Mark Trefgarne, CEO of LiveRail, wrote an interesting piece over on Ad Age this week, about the pros and cons of targeting on connected TV. The main problem with connected TV is the lack of cookie data, which currently forms the cornerstone of data-driven advertising. Marketers have been down this road before of course – mobile advertisers have had to manage with a lack of cookie data for a while now. However, Trefgarne believes connected TV might open up some opportunities for targeting via other means:
One possible solution is to require consumers to log in with a universal identifier – a Google or Facebook account that will use third-party data to associate TV viewing with other web browsing data. Samsung and Lenovo showed off TVs at CES in Las Vegas that automatically log viewers into Facebook via facial recognition.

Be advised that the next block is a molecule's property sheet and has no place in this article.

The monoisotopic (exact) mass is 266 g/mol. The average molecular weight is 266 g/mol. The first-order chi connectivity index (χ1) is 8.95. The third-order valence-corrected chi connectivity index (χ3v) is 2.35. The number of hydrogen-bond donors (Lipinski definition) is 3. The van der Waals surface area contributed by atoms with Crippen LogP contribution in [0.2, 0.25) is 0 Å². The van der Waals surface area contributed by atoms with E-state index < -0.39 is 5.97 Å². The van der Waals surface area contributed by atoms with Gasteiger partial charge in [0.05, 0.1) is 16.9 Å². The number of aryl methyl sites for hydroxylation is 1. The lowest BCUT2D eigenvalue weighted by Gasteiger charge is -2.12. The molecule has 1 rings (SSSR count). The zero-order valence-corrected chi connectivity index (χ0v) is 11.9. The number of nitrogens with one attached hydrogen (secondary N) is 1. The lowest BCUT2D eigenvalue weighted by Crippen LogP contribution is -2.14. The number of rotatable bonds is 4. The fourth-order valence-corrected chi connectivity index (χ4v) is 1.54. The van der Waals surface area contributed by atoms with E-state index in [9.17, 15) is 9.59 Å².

Facial recognition might be a solution, although it would make it difficult for marketers to use the data on platforms other than Google and Facebook, and it seems highly likely that using facial recognition for marketing purposes will open up a particularly active new front on the privacy debate.
Trefgarne also looks at the role that Google Wallet might play on connected TV in terms of attribution – now this would be exciting, although again there would be privacy implications (although Trefgarne points out it might work on an opt-in basis):
There are other potential places this model can go. Google’s Wallet product, for example, is tied to both a Google ID and a user’s credit card information. Now we’re talking about the point where one company can follow the thread from online search to a single TV ad to a purchase on a credit card. That’s a level of attribution that analog TV can’t come anywhere near.
You can read the article in full here.